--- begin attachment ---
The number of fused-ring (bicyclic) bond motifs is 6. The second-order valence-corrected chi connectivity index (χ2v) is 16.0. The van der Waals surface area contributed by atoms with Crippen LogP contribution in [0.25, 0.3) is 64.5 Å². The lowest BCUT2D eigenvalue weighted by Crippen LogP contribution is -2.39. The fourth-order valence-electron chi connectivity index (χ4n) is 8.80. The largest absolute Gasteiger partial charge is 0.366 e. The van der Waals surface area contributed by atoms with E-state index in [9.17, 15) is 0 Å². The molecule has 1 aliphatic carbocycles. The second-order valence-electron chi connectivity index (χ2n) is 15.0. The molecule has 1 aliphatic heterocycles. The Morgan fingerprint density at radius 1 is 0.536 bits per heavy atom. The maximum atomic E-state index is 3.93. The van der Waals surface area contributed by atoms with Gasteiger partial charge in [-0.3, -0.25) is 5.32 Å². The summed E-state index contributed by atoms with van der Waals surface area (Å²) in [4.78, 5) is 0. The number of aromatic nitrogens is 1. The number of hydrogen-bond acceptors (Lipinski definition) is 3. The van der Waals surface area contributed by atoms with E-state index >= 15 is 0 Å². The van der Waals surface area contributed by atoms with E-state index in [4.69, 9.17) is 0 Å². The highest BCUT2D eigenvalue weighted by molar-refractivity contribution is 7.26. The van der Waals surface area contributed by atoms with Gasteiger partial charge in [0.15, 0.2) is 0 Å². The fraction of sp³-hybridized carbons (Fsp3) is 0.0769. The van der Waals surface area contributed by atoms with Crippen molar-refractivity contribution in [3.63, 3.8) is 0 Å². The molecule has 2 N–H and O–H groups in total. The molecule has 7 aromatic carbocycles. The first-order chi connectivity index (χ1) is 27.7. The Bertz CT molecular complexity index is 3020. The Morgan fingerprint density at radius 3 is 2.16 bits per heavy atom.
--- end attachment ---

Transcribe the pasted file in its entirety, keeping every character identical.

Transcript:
The number of fused-ring (bicyclic) bond motifs is 6. The second-order valence-corrected chi connectivity index (χ2v) is 16.0. The van der Waals surface area contributed by atoms with Crippen LogP contribution in [0.25, 0.3) is 64.5 Å². The lowest BCUT2D eigenvalue weighted by Crippen LogP contribution is -2.39. The fourth-order valence-electron chi connectivity index (χ4n) is 8.80. The largest absolute Gasteiger partial charge is 0.366 e. The van der Waals surface area contributed by atoms with E-state index in [9.17, 15) is 0 Å². The molecule has 1 aliphatic carbocycles. The second-order valence-electron chi connectivity index (χ2n) is 15.0. The molecule has 1 aliphatic heterocycles. The Morgan fingerprint density at radius 1 is 0.536 bits per heavy atom. The maximum atomic E-state index is 3.93. The van der Waals surface area contributed by atoms with Gasteiger partial charge in [-0.3, -0.25) is 5.32 Å². The summed E-state index contributed by atoms with van der Waals surface area (Å²) in [4.78, 5) is 0. The number of aromatic nitrogens is 1. The number of hydrogen-bond acceptors (Lipinski definition) is 3. The van der Waals surface area contributed by atoms with E-state index >= 15 is 0 Å². The van der Waals surface area contributed by atoms with E-state index in [4.69, 9.17) is 0 Å². The highest BCUT2D eigenvalue weighted by molar-refractivity contribution is 7.26. The van der Waals surface area contributed by atoms with Gasteiger partial charge in [0.15, 0.2) is 0 Å². The fraction of sp³-hybridized carbons (Fsp3) is 0.0769. The van der Waals surface area contributed by atoms with Crippen molar-refractivity contribution in [3.63, 3.8) is 0 Å². The molecule has 2 N–H and O–H groups in total. The molecule has 7 aromatic carbocycles. The first-order chi connectivity index (χ1) is 27.7. The Bertz CT molecular complexity index is 3020. The Morgan fingerprint density at radius 3 is 2.16 bits per heavy atom.